Dr Avindra Nath (NIH intramural study) to give Solve webinar, 21 April

Yogi

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He used both "encephalopathy' and 'encephalomyeitis' on the webinar. I know there's history here but I think you may be reading too much into his use of the first term.

Also, Hooper is conflating Nath and the IOM report, which confuses the issue. Nath did not rename this illness.
Thanks for your response.

I recall nearly all Nath's slides and own references to the full terminology (not acronyms) were to Myalgic Encephalomyopathy. The references Nath made to Myalgic Encephalomyelitis were when referring to the IOM report. I therefore do not understand why given the NIH itself refer to Myalgic Encephalomyelitis Nath has referred to is as Myalgic Encephalomyopathy.

This confusion over terminology and names and classifications has caused huge amounts of problems with certain UK doctors resulting in the PACE trial. Also some skeptical doctors or bodies could then claim that this study does not really apply to those with Myalgic Encephalomyelitis/Chronic Fatigue Syndome.

You are right there is alot of history and also in the context of social security, insurance etc these small technicalities can and are used to exploit the situation.

Therefore it would be important and consistent to use the term Myalgic Encephalomyelitis (given it is the name used since the 1950s and in the ICD) to avoid even any of these problems and concerns and perceptions from the patient community would you not agree?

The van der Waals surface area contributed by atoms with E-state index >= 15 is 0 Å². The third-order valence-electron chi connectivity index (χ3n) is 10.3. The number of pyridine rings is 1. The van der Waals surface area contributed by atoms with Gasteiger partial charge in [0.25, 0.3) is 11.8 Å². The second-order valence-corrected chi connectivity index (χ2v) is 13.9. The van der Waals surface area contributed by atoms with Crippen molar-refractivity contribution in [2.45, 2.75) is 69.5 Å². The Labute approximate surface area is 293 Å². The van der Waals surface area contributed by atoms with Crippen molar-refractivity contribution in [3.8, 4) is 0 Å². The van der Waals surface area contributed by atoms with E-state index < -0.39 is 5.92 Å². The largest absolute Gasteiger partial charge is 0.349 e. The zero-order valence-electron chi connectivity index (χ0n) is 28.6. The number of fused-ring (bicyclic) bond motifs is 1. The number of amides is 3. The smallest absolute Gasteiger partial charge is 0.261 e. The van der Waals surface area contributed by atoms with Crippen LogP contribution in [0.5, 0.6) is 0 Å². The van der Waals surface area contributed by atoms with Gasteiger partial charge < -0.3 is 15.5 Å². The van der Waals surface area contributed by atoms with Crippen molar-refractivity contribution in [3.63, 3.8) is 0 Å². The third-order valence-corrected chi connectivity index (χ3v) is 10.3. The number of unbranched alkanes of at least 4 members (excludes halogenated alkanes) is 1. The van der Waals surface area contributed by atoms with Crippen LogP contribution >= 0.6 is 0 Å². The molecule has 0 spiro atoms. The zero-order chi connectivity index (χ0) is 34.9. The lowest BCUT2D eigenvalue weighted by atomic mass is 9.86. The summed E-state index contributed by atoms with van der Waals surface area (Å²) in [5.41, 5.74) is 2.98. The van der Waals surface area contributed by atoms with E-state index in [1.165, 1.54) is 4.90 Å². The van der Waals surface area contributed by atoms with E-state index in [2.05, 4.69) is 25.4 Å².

As said before I am cautiously optimistic with this study.

I agree Hooper also discusses the NIH and SEID issue here but that is presumably because NIH commissioned the IOM report and Nath is also a NIH employee and NIH ME/CFS representative.
 
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LiveAgain

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I understand your concern. The review article was refrerencing work on Oxford and Fukuda criteria CFS, which is definitely not the population the new study will be looking at.
Fukuda and Oxford CFS aren't MUS either, he made that leap ..so I'm not sure of your point. And I doubt handing him or any psychobabbler a copy of the CCC would make any difference. I don't think they're easily converted. But thank you for understanding my concern.
 

viggster

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Fukuda and Oxford CFS aren't MUS either, he made that leap ..so I'm not sure of your point. And I doubt handing him or any psychobabbler a copy of the CCC would make any difference. I don't think they're easily converted. But thank you for understanding my concern.
Fukuda and Oxford CFS aren't MUS either, he made that leap ..so I'm not sure of your point. And I doubt handing him or any psychobabbler a copy of the CCC would make any difference. I don't think they're easily converted. But thank you for understanding my concern.
You said NIH would be studying the same patients referenced in the review article, and I was pointing out that NIH will be studying a much more strictly-defined group.

As far as "not easily converted," I have no idea - but all the patients they'll be seeing will meet CCC.
 

viggster

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Thanks for your response.

I recall nearly all Nath's slides and own references to the full terminology (not acronyms) were to Myalgic Encephalomyopathy. The references Nath made to Myalgic Encephalomyelitis were when referring to the IOM report. I therefore do not understand why given the NIH itself refer to Myalgic Encephalomyelitis Nath has referred to is as Myalgic Encephalomyopathy.